Today’s corporate workforce is mobile and global. Employees are accessing their work when and where they want, often with multiple devices.
While this new landscape could be a nightmare, IT leaders actually see it as an opportunity. They’re using it to provide an improved user experience that they say is crucial for digital transformation.
But first, these IT executives recognize they must overcome challenges such as balancing resources and addressing security.
Ingredients of a digital workspace strategy
Work is no longer about a place. It happens in an office and in the home, at customer facilities and in coffee shops. By 2022, 42.5% of the total global workforce is estimated to be mobile, according to Strategy Analytics.
To accommodate this shift, companies are starting to put together the elements of a digital workspace. IT leaders are embracing transformational trends including mobility and cloud to enable greater flexibility for workers, while trying to improve productivity.
To bring the digital workspace to the next level, companies need to focus on:
- A unified experience that simply works — no matter if users are on desktops, mobile devices, the web, or all of these devices at different times.
- Native integration of cloud and on-premises applications, including mobile, virtual, software-as-a-service, and desktop solutions.
- Enhanced security with intelligent monitoring and unified endpoint management to take into account today’s expanded attack surface.
All of these elements should also come with a level of IT control. That means bonus points for incorporating analytics to gain insights into user behavior. And companies should have the ability to continually enhance the digital workspace with smooth migrations — for example, to new cloud services or Windows 10.
Challenges to overcome
Yet, no one said that creating a unified digital workspace would be easy. In a recent survey by IDG, IT leaders cited several key challenges.
Their primary concern — finding a balance between growth opportunities and day-to-day IT operations — is no surprise. Although IT executives recognize the value of digital transformation, and how the digital workspace fits into that strategy, they struggle with financially supporting it. Respondents also cited challenges with meeting security/compliance standards and empowering user productivity.
When it comes to managing the digital workspace, IT leaders overwhelmingly selected security as the top challenge over ensuring uptime and disaster recovery. It’s not surprising, especially as more companies migrate to the cloud.
“One of the concerns that resonates in my peer group is thinking about the controls and security of cloud connections our users make every day — for example, if you have employees connecting via a mobile device via an untrusted network like in a café,” said Stan Black, Senior Vice President, Chief Security and Information Officer, Citrix. “Truly understanding who owns the responsibility in making something secure is of the utmost importance. And even more importantly, being able to prove that connection is secure.”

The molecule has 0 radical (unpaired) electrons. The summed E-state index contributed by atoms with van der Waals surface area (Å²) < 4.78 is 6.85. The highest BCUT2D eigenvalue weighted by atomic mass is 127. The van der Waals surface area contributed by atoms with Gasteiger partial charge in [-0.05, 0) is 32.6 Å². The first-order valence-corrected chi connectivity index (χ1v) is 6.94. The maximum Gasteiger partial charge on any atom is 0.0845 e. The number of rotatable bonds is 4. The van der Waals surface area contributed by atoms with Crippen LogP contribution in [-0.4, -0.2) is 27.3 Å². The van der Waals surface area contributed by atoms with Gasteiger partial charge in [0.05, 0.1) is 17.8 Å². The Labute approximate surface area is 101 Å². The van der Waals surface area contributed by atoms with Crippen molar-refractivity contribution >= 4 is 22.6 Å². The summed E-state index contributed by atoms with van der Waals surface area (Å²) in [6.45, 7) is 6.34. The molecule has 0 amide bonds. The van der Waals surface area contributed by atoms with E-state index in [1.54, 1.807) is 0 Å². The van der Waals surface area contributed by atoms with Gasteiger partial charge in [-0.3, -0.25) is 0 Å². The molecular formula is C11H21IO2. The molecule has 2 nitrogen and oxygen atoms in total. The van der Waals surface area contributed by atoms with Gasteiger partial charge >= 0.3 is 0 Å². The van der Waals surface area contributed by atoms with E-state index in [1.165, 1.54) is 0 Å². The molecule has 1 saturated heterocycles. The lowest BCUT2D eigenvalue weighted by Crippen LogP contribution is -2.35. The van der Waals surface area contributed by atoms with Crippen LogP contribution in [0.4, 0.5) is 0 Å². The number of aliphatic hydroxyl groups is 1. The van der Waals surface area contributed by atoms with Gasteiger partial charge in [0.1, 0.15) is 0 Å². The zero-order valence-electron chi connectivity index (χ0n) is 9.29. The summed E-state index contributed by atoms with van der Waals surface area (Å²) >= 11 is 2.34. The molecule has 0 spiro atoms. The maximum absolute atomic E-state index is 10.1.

And yet, ensuring security of on-premises technology is not easy. “I would submit that the complexity of managing tens of thousands of hardware, software, operating systems, mobile devices, network providers, etc., leaves you with an even bigger level of risk,” Black said. “You can never keep up with the patches if you don’t know who owns enforcing that patch management.”
When managed properly, the right cloud-based digital workspace can keep the organization and its users secure.
A digital workspace takes shape
Malux AB is a Swedish manufacturer and distributor of electrical, explosion-proof products, as well as lighting and communications products such as antennas. To attract the best individuals who could help the company grow, the company chose to incorporate a mobile platform, where employees could work anywhere, any time.
And yet, like most growing companies, Malux didn’t want to invest in all new hardware and software. They needed to balance their budget for IT innovation with day-to-day operations in a way that would let them build for the future.
“We are talking about how to enable the employee and the company to grow and to scale,” said Jörgen Norman, CIO of Malux. “All employees, all humans want simplicity. If you don’t add simplicity into your business model, you will be tangled up with all the technology.”
To shape its digital workspace, Malux partnered with AceIQ, a Citrix solutions provider. By integrating many of its existing solutions including XenApp and XenDesktop with workspace services such as XenMobile and ShareFile, Malux has deployed the full Citrix Workspace on Azure.
“My take on IT is how we can add value — for the company, for the business and, ultimately, for the community,” Norman said. AceIQ and Citrix have “provided that platform.”
The bottom line
Quite simply, work is no longer a place; it’s wherever works gets done. As companies increasingly embrace the digital workspace, they should consider the critical elements: a unified user experience, integration, and security.